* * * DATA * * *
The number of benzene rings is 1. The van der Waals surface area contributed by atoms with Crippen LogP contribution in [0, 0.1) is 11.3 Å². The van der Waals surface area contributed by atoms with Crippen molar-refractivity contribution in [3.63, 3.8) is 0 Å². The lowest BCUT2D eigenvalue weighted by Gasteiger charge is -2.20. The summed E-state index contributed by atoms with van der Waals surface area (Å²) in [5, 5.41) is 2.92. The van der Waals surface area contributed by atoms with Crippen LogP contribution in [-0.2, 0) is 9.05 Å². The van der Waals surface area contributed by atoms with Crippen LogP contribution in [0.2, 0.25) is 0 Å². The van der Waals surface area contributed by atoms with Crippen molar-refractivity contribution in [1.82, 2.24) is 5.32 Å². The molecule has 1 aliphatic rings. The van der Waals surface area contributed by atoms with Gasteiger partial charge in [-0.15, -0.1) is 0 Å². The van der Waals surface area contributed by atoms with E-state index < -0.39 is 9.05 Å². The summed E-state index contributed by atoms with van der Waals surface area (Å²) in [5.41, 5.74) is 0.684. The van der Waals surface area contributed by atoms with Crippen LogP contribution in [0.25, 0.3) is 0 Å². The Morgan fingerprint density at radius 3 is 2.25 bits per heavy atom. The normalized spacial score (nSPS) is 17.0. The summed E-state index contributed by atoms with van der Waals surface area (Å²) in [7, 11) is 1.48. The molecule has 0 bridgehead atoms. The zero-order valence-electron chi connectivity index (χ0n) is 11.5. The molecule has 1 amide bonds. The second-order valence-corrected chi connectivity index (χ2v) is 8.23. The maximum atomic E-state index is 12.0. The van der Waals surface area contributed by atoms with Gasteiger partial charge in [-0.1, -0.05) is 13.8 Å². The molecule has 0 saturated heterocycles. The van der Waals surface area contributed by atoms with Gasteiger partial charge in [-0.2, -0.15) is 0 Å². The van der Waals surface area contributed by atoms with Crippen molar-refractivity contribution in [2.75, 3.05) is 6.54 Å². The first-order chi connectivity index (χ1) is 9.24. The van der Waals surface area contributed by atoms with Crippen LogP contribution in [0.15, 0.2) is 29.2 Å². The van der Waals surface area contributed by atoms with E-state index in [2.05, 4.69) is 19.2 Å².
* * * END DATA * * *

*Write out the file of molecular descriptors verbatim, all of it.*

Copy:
The number of benzene rings is 1. The van der Waals surface area contributed by atoms with Crippen LogP contribution in [0, 0.1) is 11.3 Å². The van der Waals surface area contributed by atoms with Crippen molar-refractivity contribution in [3.63, 3.8) is 0 Å². The lowest BCUT2D eigenvalue weighted by Gasteiger charge is -2.20. The summed E-state index contributed by atoms with van der Waals surface area (Å²) in [5, 5.41) is 2.92. The van der Waals surface area contributed by atoms with Crippen LogP contribution in [-0.2, 0) is 9.05 Å². The van der Waals surface area contributed by atoms with Crippen LogP contribution in [0.2, 0.25) is 0 Å². The van der Waals surface area contributed by atoms with Crippen molar-refractivity contribution in [1.82, 2.24) is 5.32 Å². The molecule has 1 aliphatic rings. The van der Waals surface area contributed by atoms with Gasteiger partial charge in [-0.15, -0.1) is 0 Å². The van der Waals surface area contributed by atoms with E-state index < -0.39 is 9.05 Å². The summed E-state index contributed by atoms with van der Waals surface area (Å²) in [5.41, 5.74) is 0.684. The van der Waals surface area contributed by atoms with Crippen LogP contribution in [0.25, 0.3) is 0 Å². The Morgan fingerprint density at radius 3 is 2.25 bits per heavy atom. The normalized spacial score (nSPS) is 17.0. The summed E-state index contributed by atoms with van der Waals surface area (Å²) in [7, 11) is 1.48. The molecule has 0 bridgehead atoms. The zero-order valence-electron chi connectivity index (χ0n) is 11.5. The molecule has 1 amide bonds. The second-order valence-corrected chi connectivity index (χ2v) is 8.23. The maximum atomic E-state index is 12.0. The van der Waals surface area contributed by atoms with Gasteiger partial charge in [-0.1, -0.05) is 13.8 Å². The molecule has 0 saturated heterocycles. The van der Waals surface area contributed by atoms with Gasteiger partial charge in [-0.2, -0.15) is 0 Å². The van der Waals surface area contributed by atoms with Crippen molar-refractivity contribution in [2.75, 3.05) is 6.54 Å². The first-order chi connectivity index (χ1) is 9.24. The van der Waals surface area contributed by atoms with Crippen LogP contribution in [0.15, 0.2) is 29.2 Å². The van der Waals surface area contributed by atoms with E-state index in [2.05, 4.69) is 19.2 Å².